Before we encounter our Esaus we are sure to meet God’s angels. If only our eyes are not holden we shall perceive them. The world is full of angel help! There are more for us than against us! The Captain of the Lord’s hosts is as near us as He was to Joshua, and His squadrons await our cry. “Thinkest thou,” said our Lord (Matthew 26:53), “that I cannot now pray to my Father, and he shall presently give me more than twelve legions of angels?” In times of trial we betake ourselves to God, and are justified in claiming His protection, so long as we can show that we are on His plan and doing His will. It was the news brought by his messengers of Esau’s approach that elicited from Jacob this marvelous prayer; but his prayer did not prevent him making what plans he could for the safety of his dear ones. —Through the Bible Day by Day
“Mahanaim” is still the name of every place where a man who loves God pitches his tent. We may be wandering, solitary, defenceless, but we are not alone. Our feeble encampment may lie open to assault, and we be all unfit to guard it, but the other camp is there too, and our enemies must force their way through it before they get at us. (McLaren)
Measure your mercies by the foot rule of your deserts. (Mark Guy Pearse)
Genesis 32:13-32 – Jacob Wrestles and Prevails
There is a fulsomeness in Jacob’s address to Esau, which sounds inconsistent with the noblest manhood and the firmest faith. Why should he speak of “my lord” Esau (v. 4), and endeavor to appease his wrath with soft speeches and rich gifts? Evidently much had to be effected in his character before he could become one of the great spiritual forces of the world, and his supreme discipline came in that midnight wrestle. The Angel who wrestled with him could have been none other than the Son of man, who is also the Angel of the Covenant and Son of God. It was not that Jacob wrestled with the Angel, but that the Angel wrestled with him, as though to discover and reveal his weakness, and to constrain him to quit reliance on his own strength and to learn to cling with the tenacious grip of a lame man, who dare not let go, lest he fall to the earth. Ah, it is well to be even maimed, if through the withered thigh we may learn to lay hold on the everlasting strength of God, and learn His secret Name! —Through the Bible Day by Day
Genesis 32:25 – He touched the Hollow of his Thigh.
Our greatest victories are wrought out through pain, and purchased at the cost of the humbling of the flesh. Jacob learned that the secret of prevailing with God and man was not in the strength, but in the weakness and suffering of the flesh. It must ever be so. The victor Lamb bears still the scars of Calvary, and appears as one who had been slain.
Had Laban met Jacob that morning, he would have pointed to that limp as an indication of God’s wrath and displeasure; but if he had looked into his face, he would have seen all its hardness and cunning gone, and would have been arrested by the unwonted tenderness in his voice.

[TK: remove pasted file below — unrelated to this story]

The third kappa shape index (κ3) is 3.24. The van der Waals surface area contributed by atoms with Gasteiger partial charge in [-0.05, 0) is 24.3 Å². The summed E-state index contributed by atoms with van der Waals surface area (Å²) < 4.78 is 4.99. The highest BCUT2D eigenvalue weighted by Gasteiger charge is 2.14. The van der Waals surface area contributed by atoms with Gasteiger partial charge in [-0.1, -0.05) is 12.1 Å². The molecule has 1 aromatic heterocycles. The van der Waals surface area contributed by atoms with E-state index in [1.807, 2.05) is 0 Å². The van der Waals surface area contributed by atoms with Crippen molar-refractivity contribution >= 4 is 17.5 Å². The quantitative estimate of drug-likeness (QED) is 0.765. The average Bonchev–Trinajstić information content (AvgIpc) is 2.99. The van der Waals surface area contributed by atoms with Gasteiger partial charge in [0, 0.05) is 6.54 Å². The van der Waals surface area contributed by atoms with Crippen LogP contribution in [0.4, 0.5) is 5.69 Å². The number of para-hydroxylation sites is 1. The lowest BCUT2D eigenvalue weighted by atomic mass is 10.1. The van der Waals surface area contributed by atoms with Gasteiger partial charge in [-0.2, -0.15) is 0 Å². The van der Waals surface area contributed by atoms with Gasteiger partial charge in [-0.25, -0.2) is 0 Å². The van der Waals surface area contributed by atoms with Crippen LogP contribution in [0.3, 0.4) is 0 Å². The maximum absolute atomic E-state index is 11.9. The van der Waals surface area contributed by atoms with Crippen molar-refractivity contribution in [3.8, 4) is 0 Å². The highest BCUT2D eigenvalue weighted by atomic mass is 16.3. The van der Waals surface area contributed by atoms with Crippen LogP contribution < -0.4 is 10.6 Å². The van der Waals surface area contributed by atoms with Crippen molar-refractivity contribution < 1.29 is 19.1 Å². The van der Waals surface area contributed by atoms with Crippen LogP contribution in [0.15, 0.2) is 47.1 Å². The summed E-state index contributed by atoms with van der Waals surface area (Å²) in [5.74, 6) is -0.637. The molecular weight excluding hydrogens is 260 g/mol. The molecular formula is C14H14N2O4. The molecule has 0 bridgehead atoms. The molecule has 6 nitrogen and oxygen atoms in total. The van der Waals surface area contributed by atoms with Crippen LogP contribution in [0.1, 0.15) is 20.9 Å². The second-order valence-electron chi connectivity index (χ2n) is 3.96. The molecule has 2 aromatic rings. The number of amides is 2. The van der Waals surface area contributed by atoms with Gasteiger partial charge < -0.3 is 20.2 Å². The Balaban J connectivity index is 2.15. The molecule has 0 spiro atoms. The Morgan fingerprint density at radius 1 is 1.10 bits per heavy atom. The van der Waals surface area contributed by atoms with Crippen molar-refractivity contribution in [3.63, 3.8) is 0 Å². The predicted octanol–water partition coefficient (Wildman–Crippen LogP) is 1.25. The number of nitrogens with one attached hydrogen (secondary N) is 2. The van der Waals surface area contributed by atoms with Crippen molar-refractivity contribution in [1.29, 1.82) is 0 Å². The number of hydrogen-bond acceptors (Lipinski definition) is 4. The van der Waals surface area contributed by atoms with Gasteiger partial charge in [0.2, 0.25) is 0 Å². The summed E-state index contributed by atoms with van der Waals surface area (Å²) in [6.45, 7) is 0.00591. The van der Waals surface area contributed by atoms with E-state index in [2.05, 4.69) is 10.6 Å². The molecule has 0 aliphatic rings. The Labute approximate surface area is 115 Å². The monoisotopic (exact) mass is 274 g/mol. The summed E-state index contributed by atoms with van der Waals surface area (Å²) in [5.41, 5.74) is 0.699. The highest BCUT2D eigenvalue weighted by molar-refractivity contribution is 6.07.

The shrunken sinew counteracts pride.—So high a spiritual achievement as to prevail with God might have tempted Jacob to arrogance and self-esteem. But God anticipated the possible temptation by this physical infirmity, which was constantly present to Jacob’s consciousness.
The shrunken sinew was the secret of victory.—Had it not been shriveled by the angel’s touch, Jacob would have continued to resist in the pride of his strength, and would never have clung convulsively to the angel, crying, “I will not let thee go” (v. 26). It was only in that act that he became Israel, the Prince.
The shrunken sinew makes us think little of this world and much of the next.—From this moment Jacob takes up more of the pilgrim attitude. He finds that for him, at least, the pace will have to be slower; but it is well, for he relaxes his hold on the seen to entwine more tenaciously about the unseen. “The days of the years of my pilgrimage” (Genesis 47:9) —such is his epitome of his life. —Our Daily Homily
It was on his knees that Jacob became a prince; and if we would become princes, we must be more upon our knees. (Williams)
In the ancient times, a box on the ear given by a master to a slave meant liberty: little would the freed-man care how hard was the blow. By a stroke from the sword the warrior was knighted by his monarch: small matter was it to the new-made knight if the hand was heavy. When the Lord intends to lift His servants into a higher stage of spiritual life, He frequently sends them a sever trial; He makes His Jacobs to be prevailing princes, but He confers the honor after a night of wrestling, and accompanies it with a shrunken sinew. Be it so: who among us would wish to be deprived of the trials, if they are the necessary attendants of spiritual advancement? (Spurgeon)